Fresh drafts swishing air out of air-machines,
Happiness itself hangs here like a bunch of grapes.”
(Sofa 2008: 532)
An iron rhino or the world turned upside down
Grapes would become sour soon enough, for sure. One fine evening, over mulled wine and cigars, powers that be decided that a whole habitat of hapless rural migrants would be bulldozed in one fell swoop. A rogue never runs out of excuses. Ahmed Sofa had just the misfortune of witnessing the unjust will of that power in action in Nilkhet slums. It was perhaps “Time, the hangman” who was taking over. The world turned upside down that day. It was only Ahmed Sofa who knew that things were more like signs of things to come.
“You can define a majority of Dhaka’s denizens as “slum dwellers” right now too, the two city corporations boasting more than two thousand slums, thus vindicating Ahmed Sofa’s prognosis forty years down the line, if farther vindication be necessary.
Ahmed Sofa casts a calm, terrible, melancholy look at the scene of mourning. In the end he would end up in an allegory of defiance of the oppressed. All that tyranny needs is a bulldozer and the poet too knows that power comes out of a barrel of a gun. Is it just a narrative motif or is there more to it? Is it a narrative which has a place inside the allegory? Who knows? You are right perhaps. “Evicting a slum” is more than an occasional poem, vintage 1975, for all its oriental despotism. Ahmed Sofa is no doubt witnessing a Dhaka slum, like the couple of thousand others around, fallen prostrate like a dead body sprawling in the mud after three shots in George Orwell’s imperial parable. It was perhaps lying there like a non-uniformed peasant’s body under the boot of one in uniform.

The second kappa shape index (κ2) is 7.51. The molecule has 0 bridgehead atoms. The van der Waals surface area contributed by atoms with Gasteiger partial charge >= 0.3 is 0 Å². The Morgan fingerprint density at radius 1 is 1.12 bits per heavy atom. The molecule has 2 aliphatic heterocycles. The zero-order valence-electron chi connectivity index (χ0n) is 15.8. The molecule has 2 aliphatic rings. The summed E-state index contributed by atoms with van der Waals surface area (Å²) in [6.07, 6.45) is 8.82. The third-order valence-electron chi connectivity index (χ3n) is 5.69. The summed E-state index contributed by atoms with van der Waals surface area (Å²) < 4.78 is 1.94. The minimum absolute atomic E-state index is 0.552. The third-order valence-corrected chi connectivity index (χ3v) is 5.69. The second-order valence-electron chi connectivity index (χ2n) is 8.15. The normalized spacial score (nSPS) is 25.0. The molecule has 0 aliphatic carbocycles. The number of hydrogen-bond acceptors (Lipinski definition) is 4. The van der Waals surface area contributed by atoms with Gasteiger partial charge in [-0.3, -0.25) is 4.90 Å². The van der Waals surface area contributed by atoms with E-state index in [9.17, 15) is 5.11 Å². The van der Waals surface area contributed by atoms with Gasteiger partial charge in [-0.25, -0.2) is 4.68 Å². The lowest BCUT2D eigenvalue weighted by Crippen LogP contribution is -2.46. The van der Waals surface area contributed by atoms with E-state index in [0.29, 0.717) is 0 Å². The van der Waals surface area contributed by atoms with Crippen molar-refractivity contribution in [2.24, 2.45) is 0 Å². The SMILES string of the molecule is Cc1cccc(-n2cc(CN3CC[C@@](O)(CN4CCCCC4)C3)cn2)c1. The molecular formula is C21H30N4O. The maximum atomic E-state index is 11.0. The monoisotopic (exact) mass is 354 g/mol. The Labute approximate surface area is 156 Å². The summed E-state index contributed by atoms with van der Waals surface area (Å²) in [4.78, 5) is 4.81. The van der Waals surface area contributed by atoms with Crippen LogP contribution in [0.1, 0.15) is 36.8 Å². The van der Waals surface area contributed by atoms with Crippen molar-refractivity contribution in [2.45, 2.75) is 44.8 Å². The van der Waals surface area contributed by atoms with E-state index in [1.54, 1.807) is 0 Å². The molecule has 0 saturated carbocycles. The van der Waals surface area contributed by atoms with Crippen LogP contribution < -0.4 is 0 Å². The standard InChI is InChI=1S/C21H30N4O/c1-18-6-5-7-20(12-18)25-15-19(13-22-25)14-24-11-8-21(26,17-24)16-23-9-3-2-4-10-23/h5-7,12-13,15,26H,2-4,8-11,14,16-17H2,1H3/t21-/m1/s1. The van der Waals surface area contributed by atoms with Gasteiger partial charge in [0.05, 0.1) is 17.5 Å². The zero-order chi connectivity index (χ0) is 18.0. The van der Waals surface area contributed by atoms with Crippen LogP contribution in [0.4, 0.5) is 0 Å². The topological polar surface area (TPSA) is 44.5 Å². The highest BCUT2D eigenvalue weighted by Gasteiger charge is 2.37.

Read as an allegory, “Evicting a slum” yields a tale of dispossession, of exile, and dispossession again. Looking back, our urban slums appear to be a reprieve, a purgatory of sorts. Doomsday cannot be too far, however. On the eve, “a muffled fear runs aground.” As Ahmed Sofa sees it, “a wild rumour jumped like a prairie-fire up and, it seemed, as if some good old hard rock burst asunder in a violent eruption.” In the end it is the other’s gaze that prevails: “It is as if the ground is sobbing and wailing, frozen so long, now letting its voice find life-giving songs”.
At the moment, writes Ahmed Sofa, “pounding hearts were heard beating loud not unlike some trumpets of war.” When the bulldozers, those “iron rhinoceros”, as Sofa calls them, “blind in rage and anger” finally moved in and began ploughing pretty deep in the ground, those tiny make-believe hovels of the poorest folks felt the crushing weight of power. The other’s gaze can hardly skip “skinny naked dirty curious kids bagging a chance to see black eye to black eye those death-dealing gun-barrels”. Our melancholy flâneur, not unlike Charles Baudelaire’s outsider, is in love with “the clouds … the clouds passing,… up there, … up there, … the marvellous clouds”.
Women folk muted like tamed birds
Stood not unlike a still-life painting not knowing
Right when tears in their eyes dried up;
“How could you evade destiny’s writ”, —the elderly murmured.
Young ones, faces downcast, bore with the agony,
It got so hard, felt like skinning a goat alive.
That slum-dog, man’s friend but no fool himself
Got to get barking loud, forgetting to bite the fresh bone in jaw.
(Sofa 2008: 535)